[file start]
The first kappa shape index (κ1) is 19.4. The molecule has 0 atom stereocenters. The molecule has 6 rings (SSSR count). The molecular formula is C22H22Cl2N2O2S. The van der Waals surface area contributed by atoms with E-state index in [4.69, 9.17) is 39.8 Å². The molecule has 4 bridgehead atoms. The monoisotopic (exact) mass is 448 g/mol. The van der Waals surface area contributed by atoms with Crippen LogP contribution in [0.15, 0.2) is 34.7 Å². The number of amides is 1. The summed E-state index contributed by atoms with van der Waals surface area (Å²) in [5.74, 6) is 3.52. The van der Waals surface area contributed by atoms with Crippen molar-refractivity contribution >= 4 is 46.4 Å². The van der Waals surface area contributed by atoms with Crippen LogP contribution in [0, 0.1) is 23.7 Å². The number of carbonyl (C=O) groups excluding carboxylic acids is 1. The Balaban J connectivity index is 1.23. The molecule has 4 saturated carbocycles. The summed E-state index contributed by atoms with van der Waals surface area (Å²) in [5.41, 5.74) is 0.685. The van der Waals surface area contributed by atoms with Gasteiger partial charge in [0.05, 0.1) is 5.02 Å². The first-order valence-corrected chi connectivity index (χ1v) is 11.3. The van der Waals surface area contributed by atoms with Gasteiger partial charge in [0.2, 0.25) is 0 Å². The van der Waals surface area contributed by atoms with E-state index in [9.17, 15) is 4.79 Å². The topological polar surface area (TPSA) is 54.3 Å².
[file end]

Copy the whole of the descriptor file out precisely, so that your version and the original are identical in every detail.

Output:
The first kappa shape index (κ1) is 19.4. The molecule has 0 atom stereocenters. The molecule has 6 rings (SSSR count). The molecular formula is C22H22Cl2N2O2S. The van der Waals surface area contributed by atoms with E-state index in [4.69, 9.17) is 39.8 Å². The molecule has 4 bridgehead atoms. The monoisotopic (exact) mass is 448 g/mol. The van der Waals surface area contributed by atoms with Crippen LogP contribution in [0.15, 0.2) is 34.7 Å². The number of amides is 1. The summed E-state index contributed by atoms with van der Waals surface area (Å²) in [5.74, 6) is 3.52. The van der Waals surface area contributed by atoms with Crippen molar-refractivity contribution >= 4 is 46.4 Å². The van der Waals surface area contributed by atoms with Crippen LogP contribution in [0, 0.1) is 23.7 Å². The number of carbonyl (C=O) groups excluding carboxylic acids is 1. The Balaban J connectivity index is 1.23. The molecule has 4 saturated carbocycles. The summed E-state index contributed by atoms with van der Waals surface area (Å²) in [5.41, 5.74) is 0.685. The van der Waals surface area contributed by atoms with Gasteiger partial charge in [0.05, 0.1) is 5.02 Å². The first-order valence-corrected chi connectivity index (χ1v) is 11.3. The van der Waals surface area contributed by atoms with Gasteiger partial charge in [0.2, 0.25) is 0 Å². The van der Waals surface area contributed by atoms with E-state index in [9.17, 15) is 4.79 Å². The topological polar surface area (TPSA) is 54.3 Å².